The Conservative Broadcasting Corporation has just published a howler of an article which appears to be basically an uncritical reprint of some pro-industry schmozzling intended to suggest that climate change is a relatively minor problem easily solved with some minor biotech tweaks. The author for this piece of trash is Max Paris.
There’s a minor piece of good news: Pond Biofuels has partnered with St. Marys Cement and U.S. Steel Canada to attach algae systems to plant smokestacks. Some of the carbon emissions are then absorbed in the reproduction of the algae rather than being released into the atmosphere. As a result, emissions are cut. Slightly. This article doesn’t bother to tell us how much, which would seem to be a relevant factor. It does quote one industry representative announcing that “algae is the solution to climate change.”
Which is where Max Paris, with all the logical capacity of a 2-year-old, flies straight off into cuckooland:
In addition to keeping that CO2 out of the atmosphere, the algae can later be turned into biodiesel.
Apparently any old idiot can be a CBC reporter nowadays. I won’t belabour the point. I assume you’ve seen the obvious flaw in this scheme. Idiotically, Paris and some equally crackpot editor decided to title this article “CO2 emissions could feed algae biofuel bonanza,” as though as soon as we figure out one possible way to reduce our carbon emissions, the next thing to do will be to get them back out into the atmosphere again where they really belong.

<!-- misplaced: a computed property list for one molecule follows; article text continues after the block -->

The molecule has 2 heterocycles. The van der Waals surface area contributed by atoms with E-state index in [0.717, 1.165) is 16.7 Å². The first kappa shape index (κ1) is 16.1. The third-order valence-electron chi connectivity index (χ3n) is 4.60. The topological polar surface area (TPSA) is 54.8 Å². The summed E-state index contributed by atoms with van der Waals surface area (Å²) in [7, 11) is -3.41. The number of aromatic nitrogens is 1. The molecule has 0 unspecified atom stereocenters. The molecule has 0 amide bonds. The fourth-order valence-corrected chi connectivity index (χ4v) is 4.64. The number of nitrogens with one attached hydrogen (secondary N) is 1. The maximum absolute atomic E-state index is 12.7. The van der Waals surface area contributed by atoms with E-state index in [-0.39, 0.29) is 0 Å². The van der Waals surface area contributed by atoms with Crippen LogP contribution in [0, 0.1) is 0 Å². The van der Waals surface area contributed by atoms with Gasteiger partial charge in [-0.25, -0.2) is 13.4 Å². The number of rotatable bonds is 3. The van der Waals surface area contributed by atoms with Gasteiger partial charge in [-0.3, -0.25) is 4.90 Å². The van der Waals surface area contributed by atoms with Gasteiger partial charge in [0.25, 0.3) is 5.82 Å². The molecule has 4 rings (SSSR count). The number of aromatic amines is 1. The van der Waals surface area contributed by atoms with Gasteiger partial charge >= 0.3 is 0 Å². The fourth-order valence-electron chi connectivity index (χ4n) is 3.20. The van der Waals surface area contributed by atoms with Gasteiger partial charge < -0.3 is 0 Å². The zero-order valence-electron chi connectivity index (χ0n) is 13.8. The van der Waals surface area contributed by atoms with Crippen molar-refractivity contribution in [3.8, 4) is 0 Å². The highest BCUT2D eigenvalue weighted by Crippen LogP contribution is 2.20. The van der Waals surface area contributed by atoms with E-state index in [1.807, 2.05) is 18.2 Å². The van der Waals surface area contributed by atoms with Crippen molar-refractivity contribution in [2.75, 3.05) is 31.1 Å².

It is nice to hear that we may be recycling some of our carbon emissions, but you can either fix the carbon in the ground, or you can burn the carbon-containing mass for energy. In the long term it’s one or the other, I’m afraid. Unless you think Pond Biofuels is going to miniaturize their technology and plug it into the exhaust system of every car, which I’m sure they’d love to do if it was technically feasible.
A fairly big if, there, which leads us to a second problem, one which Paris is at least dimly aware of: there are no perpetual motion machines. Not even algae. To make more algae, you need more light, not just more carbon dioxide. (And more water, which is less problematic.) To do this on an industrial scale, in a plant setting like this, you specifically need artificial light, especially in a balmy climate like Canada’s. Which means you need electricity. Which I guess you could get by burning your new biofuels, although it would kind of defeat the purpose. St. Marys says they’ll use solar panels.
We have a third problem, if Paris wants us to take seriously this notion that algae will solve climate change. Canada generates something like 15 tons of carbon dioxide per person per year. Leaving aside the technical difficulties of how to apply Pond Biofuels’s impressive work to every other carbon emitting system, I leave it to you to decide where you’re going to put all this algae. Which, incidentally, will have to be in a suitably inaccessible location. Because algae dies. And then what happens to the carbon it’s “storing”?
I don’t know, but I’m sure Max Paris has an answer.Tweet